Marketing analysis

Facebook has several strengths and weaknesses in its internal structure. One of the strengths of this firm is its strong brand image. It manages its business operations and emerges as reliable social networking over companies such as Twitter and LinkedIn. It also has a large consumer base, regarded as its core capability (Sakas et al., 2015). Its considerable scope and number of users make advertisers use the potential of Facebook to be able to directly target their clients. Its innovative workforce is also regarded as a core competence, essential for product development, and driving its product strategy.

However, it has several weaknesses that limit the expansion of its internal structure. For example, its core products and services can be replicated by rival companies. This limitation makes the firm vulnerable to the players in its competitive environment. Moreover, users can also view its non-personalized online advertising system as annoying, thereby rendering it a weakness (Sakas et al., 2015). The company has low diversification as a significant percentage of its revenue comes from its website and other mobile applications.

In its macro-environment, Facebook has several opportunities and threats. For example, it has numerous chances for expanding its primary social media and online advertising structure. The social platform also has the opportunity to revamp its products. Innovation can help the corporation renew its social networking webpage and mobile applications (Sakas et al., 2015). Several opportunities are also available in market penetration and development. It can exploit these chances to increase membership and revenues to increase its market share in the industry. Irrespective of these opportunities, its macroenvironment poses a threat to its strategic landscape. For example, as it continues to grow, it will always be a target for cybercrime, which is detrimental to user experience and business performance (Sakas et al., 2015). Another threat is that it operates in a saturated market with several players offering substitute products and services. Its product portfolio is almost imitable, which implies that a new entrant can offer almost the same portfolio as the company.

Facebook has a rich product portfolio that encompasses several products. Examples of these products are Instagram, Messenger, Oculus, Facebook, and WhatsApp (Brügger, 2015). It operates and runs other social networking platforms such as Instagram, where users post and share their photographs. Its WhatsApp and Messenger platforms are mobile apps that are used for messaging (Brügger, 2015). The corporation also manages Oculus as its subsidiary, which manufactures and sells virtual reality kits.

The company adopts a variety of promotional tactics in its marketing program. For example, it primarily relies on viral marketing, which incorporates word-of-mouth persuasion, where users convince other people to sign up for Facebook accounts. Advertising is also an aspect of its marketing program, which entails utilizing online social networks and Google to reach out to potential customers (Sakas et al., 2015). Lastly, it applies public relations under its CSR initiatives to promote its brand reputation.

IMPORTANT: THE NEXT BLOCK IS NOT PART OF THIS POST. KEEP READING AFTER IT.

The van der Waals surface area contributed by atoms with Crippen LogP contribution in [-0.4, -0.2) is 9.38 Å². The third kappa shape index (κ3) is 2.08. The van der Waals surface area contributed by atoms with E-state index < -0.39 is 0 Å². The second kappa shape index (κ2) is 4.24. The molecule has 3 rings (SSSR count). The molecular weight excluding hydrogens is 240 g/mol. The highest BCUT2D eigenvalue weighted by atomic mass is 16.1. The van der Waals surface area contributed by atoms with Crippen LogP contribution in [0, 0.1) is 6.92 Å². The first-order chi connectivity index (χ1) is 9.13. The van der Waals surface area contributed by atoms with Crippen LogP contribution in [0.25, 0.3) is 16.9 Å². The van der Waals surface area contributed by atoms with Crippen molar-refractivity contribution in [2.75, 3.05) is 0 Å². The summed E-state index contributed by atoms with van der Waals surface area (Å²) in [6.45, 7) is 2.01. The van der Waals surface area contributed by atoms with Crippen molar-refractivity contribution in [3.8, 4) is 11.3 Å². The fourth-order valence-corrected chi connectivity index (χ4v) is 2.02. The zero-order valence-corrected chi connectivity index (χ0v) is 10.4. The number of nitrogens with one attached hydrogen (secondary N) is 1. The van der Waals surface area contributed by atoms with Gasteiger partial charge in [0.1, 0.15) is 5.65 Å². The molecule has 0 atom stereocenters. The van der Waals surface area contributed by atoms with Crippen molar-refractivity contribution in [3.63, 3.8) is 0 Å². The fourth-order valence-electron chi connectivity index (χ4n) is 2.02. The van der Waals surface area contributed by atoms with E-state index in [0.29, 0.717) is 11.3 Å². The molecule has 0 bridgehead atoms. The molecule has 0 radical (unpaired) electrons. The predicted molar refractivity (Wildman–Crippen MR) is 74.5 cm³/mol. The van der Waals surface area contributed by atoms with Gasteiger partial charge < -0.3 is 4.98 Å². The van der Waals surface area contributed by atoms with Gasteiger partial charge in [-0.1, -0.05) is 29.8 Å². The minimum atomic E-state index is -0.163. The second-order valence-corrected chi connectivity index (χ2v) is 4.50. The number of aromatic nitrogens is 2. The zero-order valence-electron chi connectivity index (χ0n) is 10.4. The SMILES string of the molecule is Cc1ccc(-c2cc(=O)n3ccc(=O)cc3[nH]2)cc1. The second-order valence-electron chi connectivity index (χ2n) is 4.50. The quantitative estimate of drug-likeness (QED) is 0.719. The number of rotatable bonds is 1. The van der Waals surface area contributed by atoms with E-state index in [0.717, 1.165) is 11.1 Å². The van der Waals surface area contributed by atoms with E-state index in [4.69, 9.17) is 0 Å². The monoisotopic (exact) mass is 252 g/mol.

Facebook adopts two significant pricing tactics, such as market-based and value-for-value strategies. Under the market approach, it uses competitors’ prices as an instrument for determining the prices of its advertising services (Sakas et al., 2015). LinkedIn’s marketing approach excludes the aspect of the industry and incorporates premium packages in its pricing system. In contrast, Twitter’s market pricing approach relies on the type of content a user intends to advertise. Facebook also adopts the value-for-value pricing model that permits advertisers to choose the amount to pay above a particular minimum price (Brügger, 2015). In contrast, Twitter’s pricing approach is based on the type of account the user has, especially with promoted accounts having low prices.

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Accounting cost/benefits analysis

Working capital ratio = (Total Current Assets/Total Current Liabilities)

Total Current Assets 133376
Total Current Liabilities 32322
Working Capital Ratio 4.1265

Quick ratio = (Total Current Assets – Total Inventories)/Total Current Liabilities

Total Current Assets 66225
Total Inventories 0
Total Current Liabilities 15053
Quick Ratio 4.40

Receivables turnover ratio = Net Sales / accounts receivable

Net Sales 70.7 billion
Accounts Receivable 9.518 billion
Receivables turnover ratio 7.428

Price Earnings Ratio = Share price / Earnings per share

Share Price $205.25
Earnings per share $6.44
PE ratio 31.87

Return on Total Assets = Net Income / Total Assets

Net Income 18,485,000
Total Assets 133.376B
ROTA ratio 13.86%


This paper has explored the significant aspects that constitute Facebook company’s operation. The company benefits from its market share in the social networking industry. It is recommended that the company should improve its diversification strategy to expand its product portfolio. As suggested by its SWOT analysis, its product offering is limited since other companies can copy it to increase competition. Therefore, the company should diversify its core business offerings to avoid the risks present in its macro environment.


Brügger, N. (2015). A brief history of Facebook as a media text: The development of an empty structure. First Monday, 20, 155-205. Web.

Ho, C.-W. (2015). Identify with community or company? An investigation on the consumer behavior in Facebook brand community. Telematics and Informatics, 32(4), 930–939.

Houser, K. A., & Voss, W. G. (2018). GDPR: The end of Google and facebook or a new paradigm in data privacy. Rich. JL & Tech., 25, 1.

Kim, C., & Yang, S.-U. (2017). Like, comment, and share on Facebook: How each behavior differs from the other. Public Relations Review, 43(2), 441–449. Web.

Sakas, D., Dimitrios, N., & Kavoura, N. (2015). The development of Facebook’s competitive advantage for brand awareness. Procedia Economics and Finance, 24, 589–597. Web.